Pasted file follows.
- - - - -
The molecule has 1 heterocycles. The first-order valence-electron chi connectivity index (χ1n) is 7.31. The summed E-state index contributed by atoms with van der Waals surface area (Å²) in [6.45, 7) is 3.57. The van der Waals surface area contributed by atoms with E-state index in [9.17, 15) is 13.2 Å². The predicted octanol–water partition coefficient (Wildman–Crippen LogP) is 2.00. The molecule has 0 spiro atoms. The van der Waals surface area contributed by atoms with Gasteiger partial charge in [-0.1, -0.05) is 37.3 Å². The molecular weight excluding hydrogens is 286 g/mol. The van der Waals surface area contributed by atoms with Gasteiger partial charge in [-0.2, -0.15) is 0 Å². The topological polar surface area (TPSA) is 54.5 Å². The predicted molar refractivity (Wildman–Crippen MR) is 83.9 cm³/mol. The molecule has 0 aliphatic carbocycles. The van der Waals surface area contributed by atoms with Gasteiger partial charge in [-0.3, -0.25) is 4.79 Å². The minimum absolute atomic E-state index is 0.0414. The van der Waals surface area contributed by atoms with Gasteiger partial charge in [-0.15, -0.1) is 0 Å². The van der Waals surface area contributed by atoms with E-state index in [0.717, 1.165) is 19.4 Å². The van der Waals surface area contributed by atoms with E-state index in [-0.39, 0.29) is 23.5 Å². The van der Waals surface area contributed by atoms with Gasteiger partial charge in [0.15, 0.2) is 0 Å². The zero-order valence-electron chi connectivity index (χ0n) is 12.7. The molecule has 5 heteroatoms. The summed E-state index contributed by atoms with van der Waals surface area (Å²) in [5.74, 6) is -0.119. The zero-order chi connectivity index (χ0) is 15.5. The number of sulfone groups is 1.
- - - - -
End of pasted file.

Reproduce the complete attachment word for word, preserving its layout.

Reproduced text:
The molecule has 1 heterocycles. The first-order valence-electron chi connectivity index (χ1n) is 7.31. The summed E-state index contributed by atoms with van der Waals surface area (Å²) in [6.45, 7) is 3.57. The van der Waals surface area contributed by atoms with E-state index in [9.17, 15) is 13.2 Å². The predicted octanol–water partition coefficient (Wildman–Crippen LogP) is 2.00. The molecule has 0 spiro atoms. The van der Waals surface area contributed by atoms with Gasteiger partial charge in [-0.1, -0.05) is 37.3 Å². The molecular weight excluding hydrogens is 286 g/mol. The van der Waals surface area contributed by atoms with Gasteiger partial charge in [-0.2, -0.15) is 0 Å². The topological polar surface area (TPSA) is 54.5 Å². The predicted molar refractivity (Wildman–Crippen MR) is 83.9 cm³/mol. The molecule has 0 aliphatic carbocycles. The van der Waals surface area contributed by atoms with Gasteiger partial charge in [-0.3, -0.25) is 4.79 Å². The minimum absolute atomic E-state index is 0.0414. The van der Waals surface area contributed by atoms with Gasteiger partial charge in [-0.15, -0.1) is 0 Å². The van der Waals surface area contributed by atoms with E-state index in [0.717, 1.165) is 19.4 Å². The van der Waals surface area contributed by atoms with E-state index in [-0.39, 0.29) is 23.5 Å². The van der Waals surface area contributed by atoms with Gasteiger partial charge in [0.15, 0.2) is 0 Å². The zero-order valence-electron chi connectivity index (χ0n) is 12.7. The molecule has 5 heteroatoms. The summed E-state index contributed by atoms with van der Waals surface area (Å²) in [5.74, 6) is -0.119. The zero-order chi connectivity index (χ0) is 15.5. The number of sulfone groups is 1.